Gambler Who Bribed Players to Fix University of Toledo Games Sentenced to Six Years

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Associated Press
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Gambler Who Bribed Players to Fix University of Toledo Games Sentenced to Six Ye

DETROIT (Associated Press) — A rogue Detroit gambler who bribed players to fix the results of University of Toledo games was sentenced to nearly six years in prison Tuesday for corrupting college sports and committing other crimes.

U.S. District Judge Mark Goldsmith said he would reluctantly accept a sweeping plea deal that capped Ghazi "Gary" Manni's prison sentence at 70 months.

"He was the prime actor in those conspiracies," the judge said. "The result of his actions was not simply to degrade those sport or athletic events. He also ended up destroying the careers of the people he bribed, the athletes at the University of Toledo and at least one jockey."

Manni, 58, admits bribing players at the Ohio school from 2004 to 2006 to influence the final score, especially in basketball. A court filing lists more than $300,000 in bets, but the government said there were more.

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Seven former Rockets pleaded guilty over the last few years, along with Manni and his Detroit-area gambling partner, Mitchell "Ed" Karam. The athletes were placed on probation.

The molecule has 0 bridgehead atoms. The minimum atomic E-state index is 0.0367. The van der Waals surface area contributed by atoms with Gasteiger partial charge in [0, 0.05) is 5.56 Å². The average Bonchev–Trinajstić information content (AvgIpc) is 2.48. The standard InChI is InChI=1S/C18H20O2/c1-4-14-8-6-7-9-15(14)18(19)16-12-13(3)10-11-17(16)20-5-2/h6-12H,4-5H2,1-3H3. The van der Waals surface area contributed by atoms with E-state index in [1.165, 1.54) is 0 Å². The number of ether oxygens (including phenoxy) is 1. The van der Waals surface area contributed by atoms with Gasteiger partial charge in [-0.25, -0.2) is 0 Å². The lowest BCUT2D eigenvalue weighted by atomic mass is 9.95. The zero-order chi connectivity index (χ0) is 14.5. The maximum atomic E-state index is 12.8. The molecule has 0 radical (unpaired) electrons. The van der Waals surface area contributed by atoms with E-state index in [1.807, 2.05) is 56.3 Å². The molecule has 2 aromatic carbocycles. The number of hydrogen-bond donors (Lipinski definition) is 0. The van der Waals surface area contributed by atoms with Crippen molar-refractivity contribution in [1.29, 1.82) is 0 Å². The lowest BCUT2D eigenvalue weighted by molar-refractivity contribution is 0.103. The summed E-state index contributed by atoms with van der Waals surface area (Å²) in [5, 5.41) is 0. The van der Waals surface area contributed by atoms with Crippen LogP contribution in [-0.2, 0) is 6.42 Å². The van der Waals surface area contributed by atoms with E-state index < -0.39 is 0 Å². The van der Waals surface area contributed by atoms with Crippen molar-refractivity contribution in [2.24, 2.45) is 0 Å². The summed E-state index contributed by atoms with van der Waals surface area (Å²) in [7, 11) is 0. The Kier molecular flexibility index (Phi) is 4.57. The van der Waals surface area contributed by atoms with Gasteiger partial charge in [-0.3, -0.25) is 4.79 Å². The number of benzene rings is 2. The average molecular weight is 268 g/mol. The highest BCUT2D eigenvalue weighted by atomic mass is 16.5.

Manni's sentence covers bribery at Toledo, the fixing of horse races, $1.4 million in food stamp fraud and a gun crime.

"I'm sorry to cause all this commotion, whatever you want to call it," said Manni, who will get credit for two years already spent in custody.

The judge began the hearing by suggesting that he might reject the plea agreement because the recommended sentence was too light. After a brief recess, however, he said he would stick to the deal.

"We think a 70-month sentence is a good hit," Assistant U.S. Attorney Lynn Helland told Goldsmith, noting that three trials could take many weeks. "There is no concern about winning any of them. It's a cost-benefit analysis."

Toledo is 60 miles south of Detroit. Players said they received money, groceries and meals from Manni to alter their performances and affect the final score, even if Toledo still won the game.

Adam Cuomo, a running back, was the first player in the conspiracy and recruited others, according to the government. Quinton Broussard received more than $2,000 in cash or goods, including $100 to fumble in the 2005 GMAC Bowl.

Basketball player Keith Triplett received or delivered to other players between $2,000 and $5,000. He was Toledo's leading scorer during three of his four seasons.

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